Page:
Razer Ouroboros Review: An expensive love letter to lefty mice lovers
At a Glance
(When Rated) via B&H Photo-Video
Amazon Shop buttons are programmatically attached to all reviews, regardless of products' final review scores. Our parent company, IDG, receives advertisement revenue for shopping activity generated by the links. Because the buttons are attached programmatically, they should not be interpreted as editorial endorsements.
Razer's Ouroboros gaming mouse is kind of hard to say and costs $150, but is readily customizable, lefty-friendly, and performs well. Also, it’s gorgeous.
Gaming mice are a fascinating concept: how do you convince folks to spend over a hundred bucks to replace their $20 pointing-and-clicking device? First, it needs to be flashy; funky designs and lights help. It needs to be comfortable: see Mad Catz’s Cyborg R.A.T 7 ($99) and its ilk, replete with knobs to fiddle and bits to slide about. It also needs to offer an edge over the hoi polloi and their two buttons-and-a-scroll wheel affairs—Razer’s long since gone over the deep end on that front, the 17-button Razer Naga 2014 ($80) being their latest (admittedly excellent) entry in the input arms race.
Well, almost their latest—here’s another one for the pack, the Razer Ouroboros. It’s got a ludicrous name, will set you back $150, and doesn’t offer quite as much whizz-bangery as the Naga or the R.A.T. It’s also the best mouse I’ve used in years, distilling all of Razer’s mouse-tech into an ambidextrous package that’s user-friendly without feeling ridiculous. And it’s gorgeous, like some Imperial skunkworks project dreamt up by a jaded TIE fighter pilot, forever lost after one last fateful trip to that nondescript, not-a-moon space station.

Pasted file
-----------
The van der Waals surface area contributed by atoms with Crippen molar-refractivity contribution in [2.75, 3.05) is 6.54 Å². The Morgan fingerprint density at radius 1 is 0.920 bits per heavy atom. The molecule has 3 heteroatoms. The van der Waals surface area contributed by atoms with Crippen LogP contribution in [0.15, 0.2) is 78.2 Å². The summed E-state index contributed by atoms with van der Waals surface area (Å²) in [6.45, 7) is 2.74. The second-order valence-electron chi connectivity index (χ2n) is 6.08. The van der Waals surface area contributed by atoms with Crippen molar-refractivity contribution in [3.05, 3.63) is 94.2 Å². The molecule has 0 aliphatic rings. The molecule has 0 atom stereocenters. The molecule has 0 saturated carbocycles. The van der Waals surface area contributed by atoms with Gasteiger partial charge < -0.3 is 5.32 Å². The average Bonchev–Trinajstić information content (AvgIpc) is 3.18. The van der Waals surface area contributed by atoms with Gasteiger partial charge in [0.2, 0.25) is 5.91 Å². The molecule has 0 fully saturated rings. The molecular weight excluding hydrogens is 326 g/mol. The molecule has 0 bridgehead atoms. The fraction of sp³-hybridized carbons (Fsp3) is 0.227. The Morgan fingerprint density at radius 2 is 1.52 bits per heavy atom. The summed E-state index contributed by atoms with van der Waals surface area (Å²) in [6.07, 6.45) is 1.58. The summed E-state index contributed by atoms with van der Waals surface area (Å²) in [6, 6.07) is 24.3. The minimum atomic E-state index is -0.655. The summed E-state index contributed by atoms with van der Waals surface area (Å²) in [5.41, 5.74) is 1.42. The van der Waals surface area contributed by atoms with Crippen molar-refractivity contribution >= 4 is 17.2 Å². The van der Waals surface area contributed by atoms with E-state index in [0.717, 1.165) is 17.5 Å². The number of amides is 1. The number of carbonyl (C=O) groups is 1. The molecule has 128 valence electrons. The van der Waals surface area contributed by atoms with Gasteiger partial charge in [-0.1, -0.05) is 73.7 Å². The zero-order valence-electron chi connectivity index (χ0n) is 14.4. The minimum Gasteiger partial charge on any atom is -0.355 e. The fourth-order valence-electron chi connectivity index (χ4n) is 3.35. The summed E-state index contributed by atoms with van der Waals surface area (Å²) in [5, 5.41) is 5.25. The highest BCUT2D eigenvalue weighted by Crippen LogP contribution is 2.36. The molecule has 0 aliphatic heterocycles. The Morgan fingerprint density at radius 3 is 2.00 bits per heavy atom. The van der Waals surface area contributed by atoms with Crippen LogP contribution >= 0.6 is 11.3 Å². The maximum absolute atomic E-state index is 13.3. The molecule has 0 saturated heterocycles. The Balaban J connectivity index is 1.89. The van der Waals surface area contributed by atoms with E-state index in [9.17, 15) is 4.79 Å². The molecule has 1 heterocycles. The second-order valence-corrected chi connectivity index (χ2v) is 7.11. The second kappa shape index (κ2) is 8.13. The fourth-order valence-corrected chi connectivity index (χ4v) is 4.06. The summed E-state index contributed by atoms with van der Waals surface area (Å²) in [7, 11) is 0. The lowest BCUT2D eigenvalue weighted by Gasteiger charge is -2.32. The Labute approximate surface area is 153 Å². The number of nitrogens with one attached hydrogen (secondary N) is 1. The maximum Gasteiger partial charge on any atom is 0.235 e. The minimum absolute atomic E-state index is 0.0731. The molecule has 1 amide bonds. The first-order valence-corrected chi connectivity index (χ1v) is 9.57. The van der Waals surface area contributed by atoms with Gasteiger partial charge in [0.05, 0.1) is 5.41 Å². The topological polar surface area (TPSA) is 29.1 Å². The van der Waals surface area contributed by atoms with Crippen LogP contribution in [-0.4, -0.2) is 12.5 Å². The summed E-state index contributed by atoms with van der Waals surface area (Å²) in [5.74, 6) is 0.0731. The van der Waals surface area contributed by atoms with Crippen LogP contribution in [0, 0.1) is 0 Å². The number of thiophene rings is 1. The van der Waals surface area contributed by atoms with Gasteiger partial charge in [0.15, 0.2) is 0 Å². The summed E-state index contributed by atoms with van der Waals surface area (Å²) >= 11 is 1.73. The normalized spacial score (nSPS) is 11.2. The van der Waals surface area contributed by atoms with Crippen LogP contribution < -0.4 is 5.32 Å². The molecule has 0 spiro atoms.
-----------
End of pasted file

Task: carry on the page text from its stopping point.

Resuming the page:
Yes, it costs $150. But If you want a gaming mouse and can spare the cash, you should probably buy this one. Let’s get into why.
Delicious nuts and bolts
We’ll start with the important bits: it’s incredibly comfortable, eventually. You’ll need a screwdriver to loosen screws underneath the mouse and remove the rear panel, which gives you access to the AA battery compartment and lets you adjust the mouse’s length. It’s feels a bit small, but once stretched out it fits perfectly into my fairly large hands. A wheel on the rear end also lets you adjust the angle of the palm rest so your hand sits just right. The mouse is incredibly sturdy, and the soft matte panels hold up rather well after extended use. There are also a pair of interchangeable magnetic panels for the mouse’s sides, offering up flat, textured plates or smooth, contoured winglets—the latter clearly being the only correct choice.
Yes, requiring a screwdriver to adjust your mouse feels a little ridiculous, but unless your hand regularly changes size or you have very bad luck with NiMH AA batteries you’ll never need to duck in there again. The non-U.S. version of the mouse offers a quick-release latch under the base of the mouse, but us North Americans are out of luck—I imagine these screws are a bit more cost-effective.
Moving right along: buttons are here, and there are just enough of them. A typical mouse offers left and right buttons and a clickable scroll wheel. The Ouroboros also offers two on the spine and three on each side; the two silver buttons are rather visible, but you can also press the mouse’s left or right flanks. Every single button (except the left click) is customizable, and many are by default quick DPI-toggles—I’ve never felt the need to swap sensitivity on the fly so I swapped these out for in-game abilities.